There have been many companies rising to take up President Barack Obama’s
challenge to hire 100,000 unemployed veterans and their spouses by the end of 2013, but two corporations — Walmart and Blackstone — are leading the way.Walmart has already vowed to single handedly hit Obama’s target, offering 100,000 jobs to veterans — giving a job to any recently discharged veteran that applies. Ditto for Blackstone, which also plans to hire at least 50,000 veterans over the next five years.
“The first 12 months after leaving [the military] is really critical to the trajectory of [a veteran’s] success,” Walmart CEO Bill Simon said in a conference call with reporters Monday.
“While transitioning from public service to private life is never easy,” Blackstone CEO Steve Schwarzman added. “It’s much harder in a struggling job market.”
Both corporations are part of Joining Forces, a private-public venture led by First Lady Michelle Obama and Second Lady Jill Biden. With over 2000 companies on board, the goal is to help veterans as they leave the military and translate their skills to the civilian world.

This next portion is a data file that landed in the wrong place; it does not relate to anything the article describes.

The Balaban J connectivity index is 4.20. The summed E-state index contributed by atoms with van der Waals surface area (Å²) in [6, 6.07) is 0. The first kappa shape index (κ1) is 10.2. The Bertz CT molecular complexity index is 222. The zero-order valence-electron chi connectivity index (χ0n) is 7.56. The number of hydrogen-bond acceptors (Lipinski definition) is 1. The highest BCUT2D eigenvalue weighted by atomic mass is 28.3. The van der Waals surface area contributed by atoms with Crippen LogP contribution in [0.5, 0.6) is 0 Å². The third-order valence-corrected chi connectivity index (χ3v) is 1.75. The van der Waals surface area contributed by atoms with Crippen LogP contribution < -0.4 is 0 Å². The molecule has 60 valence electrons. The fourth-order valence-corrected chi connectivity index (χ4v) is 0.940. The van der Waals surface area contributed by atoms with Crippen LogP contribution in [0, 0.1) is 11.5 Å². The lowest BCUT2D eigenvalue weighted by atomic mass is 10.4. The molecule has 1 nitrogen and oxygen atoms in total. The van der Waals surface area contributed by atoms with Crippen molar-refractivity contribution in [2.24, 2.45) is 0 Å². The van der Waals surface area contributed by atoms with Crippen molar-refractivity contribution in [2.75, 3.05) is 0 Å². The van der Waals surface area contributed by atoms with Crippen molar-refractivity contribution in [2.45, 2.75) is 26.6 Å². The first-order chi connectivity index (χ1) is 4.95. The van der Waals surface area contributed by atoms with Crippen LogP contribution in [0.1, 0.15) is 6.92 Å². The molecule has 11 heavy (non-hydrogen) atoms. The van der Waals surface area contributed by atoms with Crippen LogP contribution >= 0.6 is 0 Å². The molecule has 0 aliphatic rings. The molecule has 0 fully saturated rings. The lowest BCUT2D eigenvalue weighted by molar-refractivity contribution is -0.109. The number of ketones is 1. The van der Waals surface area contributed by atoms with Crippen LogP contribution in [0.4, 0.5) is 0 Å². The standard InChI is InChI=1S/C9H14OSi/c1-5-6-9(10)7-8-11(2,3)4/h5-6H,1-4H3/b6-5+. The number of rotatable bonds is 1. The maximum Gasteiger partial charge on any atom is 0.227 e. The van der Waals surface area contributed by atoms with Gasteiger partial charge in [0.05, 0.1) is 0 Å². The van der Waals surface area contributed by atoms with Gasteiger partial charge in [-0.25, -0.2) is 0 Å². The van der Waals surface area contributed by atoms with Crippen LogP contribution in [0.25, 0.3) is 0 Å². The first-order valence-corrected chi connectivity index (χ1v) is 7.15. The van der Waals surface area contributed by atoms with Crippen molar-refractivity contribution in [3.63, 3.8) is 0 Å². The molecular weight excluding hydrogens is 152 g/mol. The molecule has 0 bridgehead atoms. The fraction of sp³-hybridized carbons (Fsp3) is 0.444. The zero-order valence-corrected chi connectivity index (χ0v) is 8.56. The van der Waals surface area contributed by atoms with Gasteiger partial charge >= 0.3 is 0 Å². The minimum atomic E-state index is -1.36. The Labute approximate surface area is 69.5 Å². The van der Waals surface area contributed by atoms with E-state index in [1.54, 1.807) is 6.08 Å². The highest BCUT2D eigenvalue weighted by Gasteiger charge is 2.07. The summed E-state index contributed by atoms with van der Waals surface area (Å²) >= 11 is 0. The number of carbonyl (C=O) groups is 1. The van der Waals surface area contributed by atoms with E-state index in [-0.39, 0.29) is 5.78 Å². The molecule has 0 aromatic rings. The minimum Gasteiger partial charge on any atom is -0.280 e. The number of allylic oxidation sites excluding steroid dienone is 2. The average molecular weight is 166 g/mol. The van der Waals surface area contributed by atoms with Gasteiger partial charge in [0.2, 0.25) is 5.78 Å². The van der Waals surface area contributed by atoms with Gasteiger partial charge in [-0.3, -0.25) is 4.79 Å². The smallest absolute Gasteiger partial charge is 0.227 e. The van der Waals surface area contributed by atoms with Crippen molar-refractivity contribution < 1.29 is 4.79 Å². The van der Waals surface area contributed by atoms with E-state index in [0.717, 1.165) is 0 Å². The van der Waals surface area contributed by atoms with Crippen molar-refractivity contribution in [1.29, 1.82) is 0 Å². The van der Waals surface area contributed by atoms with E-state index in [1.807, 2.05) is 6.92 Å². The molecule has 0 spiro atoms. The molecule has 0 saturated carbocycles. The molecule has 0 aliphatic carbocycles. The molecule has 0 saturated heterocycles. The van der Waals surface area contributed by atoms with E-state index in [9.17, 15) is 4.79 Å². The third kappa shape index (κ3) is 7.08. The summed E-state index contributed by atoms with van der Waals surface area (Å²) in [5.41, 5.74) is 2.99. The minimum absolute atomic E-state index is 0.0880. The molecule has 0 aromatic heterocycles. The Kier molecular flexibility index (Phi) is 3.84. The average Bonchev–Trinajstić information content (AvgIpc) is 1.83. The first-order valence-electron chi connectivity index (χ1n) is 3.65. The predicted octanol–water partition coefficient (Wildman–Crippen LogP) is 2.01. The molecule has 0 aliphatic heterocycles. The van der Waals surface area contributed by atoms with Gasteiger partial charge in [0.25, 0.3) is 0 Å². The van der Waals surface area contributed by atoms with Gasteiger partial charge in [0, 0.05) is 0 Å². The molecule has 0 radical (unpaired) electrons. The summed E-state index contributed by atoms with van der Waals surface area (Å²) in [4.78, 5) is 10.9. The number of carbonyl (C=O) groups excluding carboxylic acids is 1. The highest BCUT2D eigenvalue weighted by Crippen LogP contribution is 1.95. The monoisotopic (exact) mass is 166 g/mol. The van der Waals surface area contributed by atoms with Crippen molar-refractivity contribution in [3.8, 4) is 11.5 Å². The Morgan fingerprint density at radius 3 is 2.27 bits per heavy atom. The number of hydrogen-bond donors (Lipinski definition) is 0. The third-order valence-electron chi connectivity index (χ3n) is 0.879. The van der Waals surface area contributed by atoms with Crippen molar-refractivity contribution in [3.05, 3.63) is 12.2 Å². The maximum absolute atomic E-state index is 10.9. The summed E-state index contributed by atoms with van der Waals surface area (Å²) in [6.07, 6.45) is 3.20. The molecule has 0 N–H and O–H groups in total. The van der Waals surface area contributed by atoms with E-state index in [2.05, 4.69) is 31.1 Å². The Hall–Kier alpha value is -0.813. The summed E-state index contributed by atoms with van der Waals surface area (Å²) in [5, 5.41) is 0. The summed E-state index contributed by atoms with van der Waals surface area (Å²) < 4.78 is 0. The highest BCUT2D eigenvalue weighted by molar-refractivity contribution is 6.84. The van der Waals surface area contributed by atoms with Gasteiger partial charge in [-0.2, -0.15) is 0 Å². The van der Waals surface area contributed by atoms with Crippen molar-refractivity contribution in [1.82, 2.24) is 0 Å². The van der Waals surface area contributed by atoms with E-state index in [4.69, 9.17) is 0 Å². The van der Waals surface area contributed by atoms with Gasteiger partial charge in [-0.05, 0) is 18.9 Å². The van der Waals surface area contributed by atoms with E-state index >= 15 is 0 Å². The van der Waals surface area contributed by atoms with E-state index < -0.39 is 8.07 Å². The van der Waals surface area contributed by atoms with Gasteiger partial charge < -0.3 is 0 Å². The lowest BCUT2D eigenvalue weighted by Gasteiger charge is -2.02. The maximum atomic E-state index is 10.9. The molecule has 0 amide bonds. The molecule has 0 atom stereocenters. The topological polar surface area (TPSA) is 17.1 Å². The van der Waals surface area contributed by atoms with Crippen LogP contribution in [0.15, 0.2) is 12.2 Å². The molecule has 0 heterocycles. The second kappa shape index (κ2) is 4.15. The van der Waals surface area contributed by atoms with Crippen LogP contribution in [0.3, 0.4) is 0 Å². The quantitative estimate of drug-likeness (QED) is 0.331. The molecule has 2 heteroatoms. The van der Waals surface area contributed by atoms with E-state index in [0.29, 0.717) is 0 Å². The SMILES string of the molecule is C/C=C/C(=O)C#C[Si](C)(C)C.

A number of big names in tech have also joined the initiative, including Cisco, which started a “networking academy” training at a number of military bases, and Microsoft, which is offering 10,000 certification training packages to military veterans.
“The private sector needs to stand up for our veterans just as they have stood up for us,” said Simon, who went on to say Walmart will have jobs ranging from entry-level to niche areas, such as logisticians.
But it’s not a charity effort. Both executives insist that hiring veterans makes good business sense.
“Studies have shown veterans are reliable, motivated, and trustworthy,” Schwarzman said.
In addition to the intangible benefits, the White House has also sweetened the deal with a number of tax credits available to employers who hire vets.
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